In Binderup v. U.S. Attorney General, ___ F.3d ___ (3d CIr. 9/7/16), here, the Court addressed the question of what accommodation the strict prohibition of firearms possession by felons must make in the face of the Constitutional Protections afforded firearms protection.  The opinion gives what the main opinion describes as a "fractured vote."  The main opinion gave the analysis as follows:
Federal law generally prohibits the possession of firearms by any person convicted in any court of a “crime punishable by imprisonment for a term exceeding one year.” 18 U.S.C. § 922(g)(1). Excluded from the prohibition is “any State offense classified by the laws of the State as a misdemeanor and punishable by a term of imprisonment of two years or less.” Id. § 921(a)(20)(B). And there is also an exemption for “[a]ny conviction which has been expunged, or set aside or for which a person has been pardoned or has had civil rights restored,” where the grant of relief does not expressly preserve the firearms bar. Id. § 921(a)(20).  
In United States v. Marzzarella we adopted a framework for deciding facial and as-applied Second Amendment challenges. 614 F.3d 85 (3d Cir. 2010). Then in United States v. Barton we held that the prohibition of § 922(g)(1) does not violate the Second Amendment on its face, but we stated that it remains subject to as-applied constitutional challenges. 633 F.3d 168 (3d Cir. 2011). Before us are two such challenges. In deciding them, we determine how a criminal law offender may rebut the presumption that he lacks  Second Amendment rights. In particular, a majority of the Court concludes that Marzzarella, whose two-step test we reaffirm today, drives the analysis.  Meanwhile, a separate majority holds that the two as-applied challenges before us succeed. Part IV of this opinion sets out how, for purposes of future cases, to make sense of our fractured vote.  
* * * * 
IV. Conclusion 
When sorting out a fractured decision of the Court, the goal is “to find a single legal standard” that “produce[s] results with which a majority of the [Court] in the case articulating the standard would agree.” United States v. Donovan, 661 F.3d 174, 182 (3d Cir. 2011) (quoting Planned Parenthood of Southeastern Pa. v. Casey, 947 F.2d 682, 693 (3d Cir. 1991), modified on other grounds, 505 U.S. 833 (1992)). We have at times “looked to the votes of dissenting [judges] if they, combined with votes from plurality or concurring opinions, establish a majority view on the relevant issue.” Id. And when no single rationale explaining the result enjoys the support of a majority of the Court, its holding “may be viewed as that position taken by those Members who concurred in the judgments on the narrowest grounds.” Marks v. United States, 430 U.S. 188, 193 (1977) (quoting Gregg v. Georgia, 428 U.S. 153, 69 n.15 (1976) (plurality opinion)).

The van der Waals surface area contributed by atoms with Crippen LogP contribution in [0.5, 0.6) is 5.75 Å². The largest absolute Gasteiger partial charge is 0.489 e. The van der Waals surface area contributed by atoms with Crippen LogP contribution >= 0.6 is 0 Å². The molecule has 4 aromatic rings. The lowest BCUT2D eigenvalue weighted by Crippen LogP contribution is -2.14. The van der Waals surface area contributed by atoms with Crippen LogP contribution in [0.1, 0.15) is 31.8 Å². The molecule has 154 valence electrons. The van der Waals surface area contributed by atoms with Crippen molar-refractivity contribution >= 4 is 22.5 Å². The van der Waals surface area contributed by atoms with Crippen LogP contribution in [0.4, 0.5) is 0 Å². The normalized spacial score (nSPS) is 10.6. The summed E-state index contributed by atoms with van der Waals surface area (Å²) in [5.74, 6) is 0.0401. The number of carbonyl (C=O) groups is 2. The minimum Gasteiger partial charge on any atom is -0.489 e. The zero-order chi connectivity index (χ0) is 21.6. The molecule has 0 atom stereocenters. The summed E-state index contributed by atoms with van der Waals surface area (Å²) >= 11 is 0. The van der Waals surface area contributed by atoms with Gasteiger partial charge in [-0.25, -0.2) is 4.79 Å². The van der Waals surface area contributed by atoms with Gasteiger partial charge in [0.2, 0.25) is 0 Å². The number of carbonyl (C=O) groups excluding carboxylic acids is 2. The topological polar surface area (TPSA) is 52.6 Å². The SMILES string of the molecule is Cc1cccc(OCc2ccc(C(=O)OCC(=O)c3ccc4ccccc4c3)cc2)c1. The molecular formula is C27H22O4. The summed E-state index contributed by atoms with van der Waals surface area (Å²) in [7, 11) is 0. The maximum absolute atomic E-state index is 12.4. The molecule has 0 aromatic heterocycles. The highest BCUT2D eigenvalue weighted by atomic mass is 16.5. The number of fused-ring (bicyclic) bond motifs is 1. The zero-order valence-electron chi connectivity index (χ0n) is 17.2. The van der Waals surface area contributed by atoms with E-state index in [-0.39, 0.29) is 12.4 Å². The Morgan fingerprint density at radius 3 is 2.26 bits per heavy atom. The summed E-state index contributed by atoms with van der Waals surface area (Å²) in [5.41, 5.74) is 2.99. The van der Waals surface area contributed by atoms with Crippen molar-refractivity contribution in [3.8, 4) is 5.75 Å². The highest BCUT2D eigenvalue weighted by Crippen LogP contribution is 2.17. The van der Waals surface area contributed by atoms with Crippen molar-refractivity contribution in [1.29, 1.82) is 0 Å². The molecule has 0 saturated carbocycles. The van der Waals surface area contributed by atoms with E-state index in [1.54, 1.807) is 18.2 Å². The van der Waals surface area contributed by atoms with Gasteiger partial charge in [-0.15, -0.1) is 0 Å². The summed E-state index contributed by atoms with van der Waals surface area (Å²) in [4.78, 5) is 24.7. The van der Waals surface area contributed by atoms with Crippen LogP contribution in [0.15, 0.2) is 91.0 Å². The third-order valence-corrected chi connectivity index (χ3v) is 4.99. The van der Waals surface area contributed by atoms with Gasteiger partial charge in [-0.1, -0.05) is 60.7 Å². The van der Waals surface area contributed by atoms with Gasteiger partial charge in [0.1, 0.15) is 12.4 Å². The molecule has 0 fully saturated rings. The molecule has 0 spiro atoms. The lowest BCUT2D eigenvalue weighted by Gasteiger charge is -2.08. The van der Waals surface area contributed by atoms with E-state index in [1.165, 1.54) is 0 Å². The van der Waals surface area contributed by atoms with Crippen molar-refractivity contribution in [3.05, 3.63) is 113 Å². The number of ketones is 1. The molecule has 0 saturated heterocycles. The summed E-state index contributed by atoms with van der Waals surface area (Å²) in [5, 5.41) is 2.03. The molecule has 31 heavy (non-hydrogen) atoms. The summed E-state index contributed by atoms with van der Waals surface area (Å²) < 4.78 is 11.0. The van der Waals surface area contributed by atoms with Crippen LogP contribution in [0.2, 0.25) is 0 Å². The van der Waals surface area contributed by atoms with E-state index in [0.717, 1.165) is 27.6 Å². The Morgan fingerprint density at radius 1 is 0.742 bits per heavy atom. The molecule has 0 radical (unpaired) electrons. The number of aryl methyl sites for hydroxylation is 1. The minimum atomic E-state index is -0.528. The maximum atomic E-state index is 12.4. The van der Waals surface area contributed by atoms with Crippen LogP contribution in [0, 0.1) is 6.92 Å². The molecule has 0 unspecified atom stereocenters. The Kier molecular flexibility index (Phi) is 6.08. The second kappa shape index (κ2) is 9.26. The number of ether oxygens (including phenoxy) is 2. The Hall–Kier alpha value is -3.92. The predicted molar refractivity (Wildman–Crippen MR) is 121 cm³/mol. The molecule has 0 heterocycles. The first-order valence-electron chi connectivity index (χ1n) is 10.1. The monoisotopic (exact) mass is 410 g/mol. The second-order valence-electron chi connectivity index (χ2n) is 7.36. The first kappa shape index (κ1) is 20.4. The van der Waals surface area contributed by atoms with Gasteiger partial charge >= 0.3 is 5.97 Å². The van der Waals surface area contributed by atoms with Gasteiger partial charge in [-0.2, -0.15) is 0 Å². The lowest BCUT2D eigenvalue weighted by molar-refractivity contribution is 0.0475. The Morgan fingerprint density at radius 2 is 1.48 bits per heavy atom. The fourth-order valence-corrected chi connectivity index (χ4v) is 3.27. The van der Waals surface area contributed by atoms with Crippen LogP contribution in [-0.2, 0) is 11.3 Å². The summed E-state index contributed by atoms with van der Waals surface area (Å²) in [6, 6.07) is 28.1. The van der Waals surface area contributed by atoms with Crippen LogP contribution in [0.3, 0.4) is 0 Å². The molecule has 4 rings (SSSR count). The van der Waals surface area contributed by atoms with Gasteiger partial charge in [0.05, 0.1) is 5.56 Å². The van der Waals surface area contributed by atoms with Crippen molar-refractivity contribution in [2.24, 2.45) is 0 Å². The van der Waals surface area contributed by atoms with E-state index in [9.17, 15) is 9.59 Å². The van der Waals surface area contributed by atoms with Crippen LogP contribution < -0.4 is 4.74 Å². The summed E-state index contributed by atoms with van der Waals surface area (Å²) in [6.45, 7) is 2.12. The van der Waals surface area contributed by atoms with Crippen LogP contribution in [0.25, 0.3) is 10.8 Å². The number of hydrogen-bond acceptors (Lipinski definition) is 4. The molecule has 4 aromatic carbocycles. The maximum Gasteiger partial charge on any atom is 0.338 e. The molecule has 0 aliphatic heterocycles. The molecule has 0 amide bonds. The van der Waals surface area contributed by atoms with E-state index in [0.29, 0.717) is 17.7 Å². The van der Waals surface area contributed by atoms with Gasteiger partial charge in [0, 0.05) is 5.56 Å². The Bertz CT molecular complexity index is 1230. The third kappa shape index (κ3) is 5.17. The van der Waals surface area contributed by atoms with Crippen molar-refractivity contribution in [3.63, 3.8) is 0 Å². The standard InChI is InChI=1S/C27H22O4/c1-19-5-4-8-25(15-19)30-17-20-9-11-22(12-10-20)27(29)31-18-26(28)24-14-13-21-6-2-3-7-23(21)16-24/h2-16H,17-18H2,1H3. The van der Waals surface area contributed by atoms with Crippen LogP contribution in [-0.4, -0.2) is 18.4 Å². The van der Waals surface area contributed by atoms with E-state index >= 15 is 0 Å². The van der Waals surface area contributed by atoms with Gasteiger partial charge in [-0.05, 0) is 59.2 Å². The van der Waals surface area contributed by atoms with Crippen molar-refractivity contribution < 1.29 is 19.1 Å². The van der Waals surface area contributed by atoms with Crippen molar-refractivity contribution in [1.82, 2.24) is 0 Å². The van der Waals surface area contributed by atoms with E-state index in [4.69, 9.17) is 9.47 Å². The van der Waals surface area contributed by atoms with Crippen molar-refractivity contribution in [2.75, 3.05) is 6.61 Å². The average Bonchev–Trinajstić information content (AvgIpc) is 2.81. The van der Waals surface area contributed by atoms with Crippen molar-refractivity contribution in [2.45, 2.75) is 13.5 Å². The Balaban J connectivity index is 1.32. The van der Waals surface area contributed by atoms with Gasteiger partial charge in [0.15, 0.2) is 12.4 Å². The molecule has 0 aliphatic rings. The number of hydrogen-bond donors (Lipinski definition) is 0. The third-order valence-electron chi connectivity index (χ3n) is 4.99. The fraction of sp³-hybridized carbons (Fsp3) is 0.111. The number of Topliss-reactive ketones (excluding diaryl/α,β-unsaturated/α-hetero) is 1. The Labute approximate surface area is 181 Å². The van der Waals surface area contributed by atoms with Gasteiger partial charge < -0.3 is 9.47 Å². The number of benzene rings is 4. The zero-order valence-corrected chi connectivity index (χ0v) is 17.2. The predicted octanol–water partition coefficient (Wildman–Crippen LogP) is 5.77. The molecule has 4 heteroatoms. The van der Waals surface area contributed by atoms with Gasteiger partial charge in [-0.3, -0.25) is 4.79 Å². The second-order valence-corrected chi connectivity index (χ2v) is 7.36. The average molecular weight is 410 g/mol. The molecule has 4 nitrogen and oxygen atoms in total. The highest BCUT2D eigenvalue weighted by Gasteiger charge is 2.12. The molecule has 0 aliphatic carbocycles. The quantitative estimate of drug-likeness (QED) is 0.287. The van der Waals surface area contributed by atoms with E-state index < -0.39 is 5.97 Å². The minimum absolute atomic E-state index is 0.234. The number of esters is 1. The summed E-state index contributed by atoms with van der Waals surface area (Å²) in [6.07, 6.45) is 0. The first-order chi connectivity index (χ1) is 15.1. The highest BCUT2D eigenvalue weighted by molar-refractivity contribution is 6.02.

Applying those interpretive tools here, the following is the law of our Circuit: (1) the two-step Marzzarella framework controls all Second Amendment challenges, including as-applied challenges to § 922(g)(1); (2) a challenger will satisfy the first step of that framework only if he proves that the law or regulation at issue burdens conduct protected by the Second Amendment; (3) to satisfy step one in the context of an as-applied challenge to § 922(g)(1), a challenger must prove that he was not previously convicted of a serious crime; (4) evidence of a challenger’s rehabilitation or his likelihood of recidivism is not relevant to the step-one analysis; (5) as the narrowest ground supporting the Court’s judgments for Binderup and Suarez, the considerations discussed above will determine whether crimes are serious (i.e., disqualifying) at step one; and (6) if a challenger makes the necessary step-one showing, the burden shifts to the Government at step two to prove that the regulation at issue survives intermediate scrutiny. 
In the cases before us, though Binderup and Suarez fail to show that their misdemeanor offenses are not subject to § 922(g)(1), they have rebutted the presumption that they lack Second Amendment rights by distinguishing their crimes of conviction from those that historically led to exclusion from Second Amendment protections. This meets the first-step test of Marzzarella. At step two, the Government has failed to present sufficient evidence to demonstrate under even intermediate scrutiny that it may, consistent with the Second Amendment, apply § 922(g)(1) to bar Binderup and Suarez from possessing a firearm in their homes. Accordingly, we affirm the judgments of the District Courts.

Wednesday, September 7, 2016

Third Circuit Rejects Media's Right to Names of Unindicted Co-Conspirators (9/7/16)